Healthy fusion food: Quinoa Tabbouleh?
How are trendy health foods like quinoa, chia seeds, soy milk and gluten-free making their way into Arabic cuisine?
Over the past few years, we’ve all witnessed an extensive movement in healthy foods making their way into our diets. Sales of gluten-free, non-dairy milk, and organic food products continue to increase dramatically across the globe, but they’ve also started growing in popularity in my home country of Jordan.
While the country is a bastion of traditional Arabic food, usually comprising local produce, the market in the capital Amman is adapting to a rising demand for healthy foods by creating a unique fusion of Arabic flavors and healthy ingredients.
Gluten is a protein found in wheat and grains. It gives elasticity to dough, helping it rise, keeping its shape, and giving it a chewy texture. Celiac disease is a disorder in which the small intestine is hypersensitive to gluten, leading to difficulty in digesting food consisting of gluten. Although this disorder has existed for centuries, the popularity of gluten-free, organic products is a relatively new phenomenon in society.
According to the New Yorker, sales of gluten-free products will exceed fifteen billion dollars by 2016, twice the amount of five years earlier. Mintel, a market research firm, predicts that the gluten-free food and beverage market will grow 48 percent to $15.6 billion between 2013 and 2016.
The extensive variety of milk options is also a relatively new episode in modern society. Grocery stores have gone from simply stacking full fat or skimmed milk to hosting numerous options, including rice, soy, almond, and coconut milk. According to Fortune Magazine, American consumers are increasingly drinking almond milk, and sales of the product are now more than $700 million a year, up 40 percent in 2014 from 2013.
In Jordan, soymilk is available at many local coffee shops across Amman as a substitute to cow’s milk. Almond, rice, and coconut milk can also be found in grocery stores, cafes, and restaurants. Other organic products including gluten-free bread, quinoa, and chia seeds, which are also among the trendiest health foods today, are dominating shelves at the “organic section” of supermarkets in the capital.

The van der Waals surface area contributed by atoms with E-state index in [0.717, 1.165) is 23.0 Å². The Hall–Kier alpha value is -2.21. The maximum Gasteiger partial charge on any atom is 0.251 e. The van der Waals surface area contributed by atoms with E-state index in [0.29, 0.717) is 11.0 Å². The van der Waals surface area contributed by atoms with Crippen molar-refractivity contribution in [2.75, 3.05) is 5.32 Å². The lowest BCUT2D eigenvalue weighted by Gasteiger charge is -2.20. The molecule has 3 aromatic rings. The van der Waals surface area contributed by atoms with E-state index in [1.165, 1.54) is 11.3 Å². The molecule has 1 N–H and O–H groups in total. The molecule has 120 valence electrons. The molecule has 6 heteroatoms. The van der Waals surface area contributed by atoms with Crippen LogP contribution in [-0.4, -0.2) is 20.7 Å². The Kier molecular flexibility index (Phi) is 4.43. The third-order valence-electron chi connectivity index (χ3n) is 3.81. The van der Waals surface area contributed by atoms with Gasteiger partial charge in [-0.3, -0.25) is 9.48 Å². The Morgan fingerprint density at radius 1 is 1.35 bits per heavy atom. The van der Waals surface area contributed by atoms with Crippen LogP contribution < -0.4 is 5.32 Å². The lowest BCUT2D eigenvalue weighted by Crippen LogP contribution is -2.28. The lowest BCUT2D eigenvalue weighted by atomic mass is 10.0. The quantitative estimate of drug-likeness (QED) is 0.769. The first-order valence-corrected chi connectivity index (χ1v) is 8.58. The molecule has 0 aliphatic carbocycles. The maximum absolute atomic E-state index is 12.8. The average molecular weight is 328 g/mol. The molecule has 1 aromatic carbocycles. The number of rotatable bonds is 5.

In Amman, “paleo” and “green” cafes and restaurants have become the latest addition to the food scene, flourishing on their ability to combine traditional ingredients with trendy health foods. For example, one of Amman’s most popular cafes, Blue Fig, offers a “Quinoa Tabbouleh.” Tabbouleh is an extremely popular Middle Eastern salad, traditionally made of parsley, tomatoes, onions, and bulgar, and seasoned with olive oil, lemon juice, and salt. By adding quinoa to the Tabbouleh, the fusion between Arabic cuisine and trendy health foods is quite clear!
Similarly, a juice shop in Amman also offers a smoothie made of dates, almond milk, and bananas. Dates are an essential part of Arabic culture. For most Muslims, it is the first food they eat during the month of Ramadan to break their fast, and in many Arab households, it is commonly offered to guests along with tea or coffee. This unique combination of dates and almond milk holds onto the historical and cultural significance of dates, while also adapting to a new food trend.
The recorded increase in organic products and extensive availability of various milk options at grocery stores around the world is evidence of a global health movement. Restaurants and cafes in Jordan are adapting to the ongoing popular trend, while placing a lot of importance on traditional dishes and flavors. Whether it’s simply substituting bulgar for quinoa or cow milk for almond milk, these creative options on the menu allow consumers to better align their food with personal lifestyle convictions or beliefs.
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